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Let $V$ be a real vector space. A bilinear form $\langle \rangle:V\times V\to {\mathbb{R}}$ induces a linear functional $\theta$ on the tensor product $V\otimes V$ given by sending the finite sum $\sum_i v_i\otimes w_i $ to $\sum_i \langle v_i,w_i\rangle$.

Is there a name for this induced linear functional?

In addition, if the bilinear form is symmetric, then this linear functional $\theta$ respects the natural involution on $V\otimes V$. That is $\theta(v\otimes w)=\theta(w\otimes v)$.

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I would simply identify your bilinear map and the induced map on the tensor product, and simply say they are the same thing. The universal product of the tensor product tells us that I would not run into much trouble. – Mariano Suárez-Alvarez Aug 28 '11 at 17:57
up vote 4 down vote accepted

The correspondence you describe is part of the definition of the tensor product: $V \otimes W$ is defined to have the universal property that for any $U$, we have $$\operatorname{Hom}(V \otimes W, U) = \operatorname{Bil}(V \times W, U).$$ I wouldn't even give it a different name: the bilinear form is the same as the map out of the tensor product.

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I don't know a specific name for that, but I would call it associated. I wouldn't call it induced, because the map $Bil(V) \to (V \otimes V)^\*$ is one-to-one, since every linear $T \in (V\otimes V)^\*$ induces a bilinear form on $V$ by sending $(v,w) \mapsto T(v\otimes w)$ and this clearly is the inverse.

Kind regards Konstantin

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And symmetry of bilinear forms can be encoded in the tensor product: if we define the symmetric tensor product $V\otimes_s V$ to be the subspace of $V \otimes V$ spanned by the "symmetric tensors" $v\otimes_s w = (v\otimes w + w\otimes v)/2$, then there is a canonical bijection between linear forms on $V\otimes_s V$ and symmetric bilinear forms on $V\times V$.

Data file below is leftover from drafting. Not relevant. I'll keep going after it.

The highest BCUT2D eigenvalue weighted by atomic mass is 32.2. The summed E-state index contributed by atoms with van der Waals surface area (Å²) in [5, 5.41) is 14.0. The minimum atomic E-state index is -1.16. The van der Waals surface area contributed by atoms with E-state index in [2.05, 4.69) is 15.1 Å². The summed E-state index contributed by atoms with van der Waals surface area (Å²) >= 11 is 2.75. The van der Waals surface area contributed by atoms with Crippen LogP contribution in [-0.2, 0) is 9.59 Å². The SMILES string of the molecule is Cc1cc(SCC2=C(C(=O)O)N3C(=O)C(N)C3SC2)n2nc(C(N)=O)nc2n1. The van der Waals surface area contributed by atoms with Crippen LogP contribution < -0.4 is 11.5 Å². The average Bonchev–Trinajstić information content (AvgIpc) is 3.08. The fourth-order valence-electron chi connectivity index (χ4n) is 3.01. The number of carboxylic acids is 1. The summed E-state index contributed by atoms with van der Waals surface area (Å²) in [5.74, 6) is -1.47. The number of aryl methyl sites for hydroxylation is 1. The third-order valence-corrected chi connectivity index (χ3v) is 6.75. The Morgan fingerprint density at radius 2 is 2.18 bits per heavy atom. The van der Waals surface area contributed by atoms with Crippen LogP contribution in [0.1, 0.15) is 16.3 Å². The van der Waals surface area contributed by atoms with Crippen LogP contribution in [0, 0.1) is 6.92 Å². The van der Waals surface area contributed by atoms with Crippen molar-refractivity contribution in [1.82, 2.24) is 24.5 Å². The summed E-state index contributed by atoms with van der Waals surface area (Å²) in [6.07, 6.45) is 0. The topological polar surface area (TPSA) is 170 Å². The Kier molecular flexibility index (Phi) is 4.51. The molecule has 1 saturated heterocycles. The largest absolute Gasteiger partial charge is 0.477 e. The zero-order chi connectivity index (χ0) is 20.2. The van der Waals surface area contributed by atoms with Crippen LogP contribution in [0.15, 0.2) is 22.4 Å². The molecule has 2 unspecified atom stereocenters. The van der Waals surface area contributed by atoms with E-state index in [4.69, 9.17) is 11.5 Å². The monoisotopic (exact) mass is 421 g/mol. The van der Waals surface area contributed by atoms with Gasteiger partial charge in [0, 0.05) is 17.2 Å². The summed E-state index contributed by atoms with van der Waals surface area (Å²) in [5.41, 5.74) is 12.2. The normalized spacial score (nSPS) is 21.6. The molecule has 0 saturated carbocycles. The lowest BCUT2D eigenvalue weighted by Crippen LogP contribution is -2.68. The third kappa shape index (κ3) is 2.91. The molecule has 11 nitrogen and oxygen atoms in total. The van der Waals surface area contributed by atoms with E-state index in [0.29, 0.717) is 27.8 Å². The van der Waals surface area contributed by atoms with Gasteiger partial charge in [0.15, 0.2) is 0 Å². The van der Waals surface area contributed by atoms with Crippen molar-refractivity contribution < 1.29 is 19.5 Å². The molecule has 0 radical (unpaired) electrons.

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Don't divide by 2 if you want your remark to make sense over all fields (i.e., including those of characteristic 2). – KConrad Aug 28 '11 at 20:53

A bilinear form on $V$ (if non-degenerate) lets you identify $V$ with $V^\star$: $v \mapsto \langle v, \cdot \rangle$

In this case, your map is just a contraction of the identity map on $V^\star \otimes V$ (which, considering our identification, is the same as the identity on $V \otimes V$).

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There may be some interest in a variant: the natural map $V\otimes V^{\star}$ to $End(V)$ hits all finite-rank endomorphisms of $V$, and the bilinear map $V\times V^\star\to k$ "induces" trace on finite-rank endos. Thus, some name like "trace" is quite nearby to the literal question.

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